Hydrocortisone topical (Westcort)

Clinical Context:  Hydrocortisone topical is an adrenocorticosteroid derivative suitable for application to skin or external mucous membranes. It has mineralocorticoid and glucocorticoid effects, resulting in relief of pruritus.

Clobetasol (Temovate)

Clinical Context:  Clobetasol is a class I superpotent topical steroid; it suppresses mitosis and increases the synthesis of proteins that decrease inflammation and cause vasoconstriction.

Betamethasone topical (Diprolene, Betatrex)

Clinical Context:  Betamethasone topical is for inflammatory dermatoses responsive to steroids. It decreases inflammation by suppressing the migration of polymorphonuclear leukocytes and reversing capillary permeability.

Class Summary

These agents are effective in relieving pruritus. These agents have anti-inflammatory properties and cause profound and varied metabolic effects. They modify the body's immune response to diverse stimuli.

Diphenhydramine (Benadryl, Benylin, Diphen, AllerMax)

Clinical Context:  Diphenhydramine is for symptomatic relief of pruritus caused by the release of histamine in inflammatory reactions.

Class Summary

These agents may treat itching by blocking effects of endogenously released histamine.

Further Outpatient Care

A follow-up consultation is required for cases in which initially diagnostic uncertainty exists, particularly to exclude cutaneous lymphoma.

Topical steroid treatment if used long term should be monitored for the possible development of adverse effects.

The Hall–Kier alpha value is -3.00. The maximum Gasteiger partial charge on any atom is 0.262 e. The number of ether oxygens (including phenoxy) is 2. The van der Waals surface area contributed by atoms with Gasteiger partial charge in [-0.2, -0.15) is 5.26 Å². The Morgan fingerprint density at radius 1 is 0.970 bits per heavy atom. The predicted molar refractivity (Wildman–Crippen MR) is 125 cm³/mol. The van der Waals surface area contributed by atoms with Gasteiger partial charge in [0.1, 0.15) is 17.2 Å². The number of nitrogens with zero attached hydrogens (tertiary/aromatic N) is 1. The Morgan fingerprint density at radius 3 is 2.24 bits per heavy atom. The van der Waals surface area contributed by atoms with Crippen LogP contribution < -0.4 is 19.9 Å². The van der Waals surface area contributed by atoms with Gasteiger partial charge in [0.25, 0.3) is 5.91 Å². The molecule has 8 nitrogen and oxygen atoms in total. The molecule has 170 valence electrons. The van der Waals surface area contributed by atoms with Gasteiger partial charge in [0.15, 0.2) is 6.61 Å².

Prognosis

Many lesions persist or extend with time. Most eventually resolve spontaneously. Typically, the condition is asymptomatic, but pruritus may sometimes be a prominent feature in some cases, especially in patients with itching purpura or eczematidlike purpura of Doucas and Kapetanakis. These diseases have no systemic findings.

Author

Darius Mehregan, MD, Associate Professor, Hermann Pinkus Chairman of Dermatology, Department of Dermatology, Wayne State University School of Medicine; Clinical Associate Professor of Pathology, University of Toledo College of Medicine; Dermatopathologist, Pinkus Dermatopathology Laboratory; Consulting Staff, Department of Dermatology, J Dingell Veterans Affairs Medical Center

Disclosure: Nothing to disclose.

Coauthor(s)

Jennifer Michelle Heyl, MD, Resident Physician, Department of Dermatology, Wayne State University School of Medicine

Disclosure: Nothing to disclose.

Rahil M Dharia, Wayne State University School of Medicine

Disclosure: Nothing to disclose.

Specialty Editors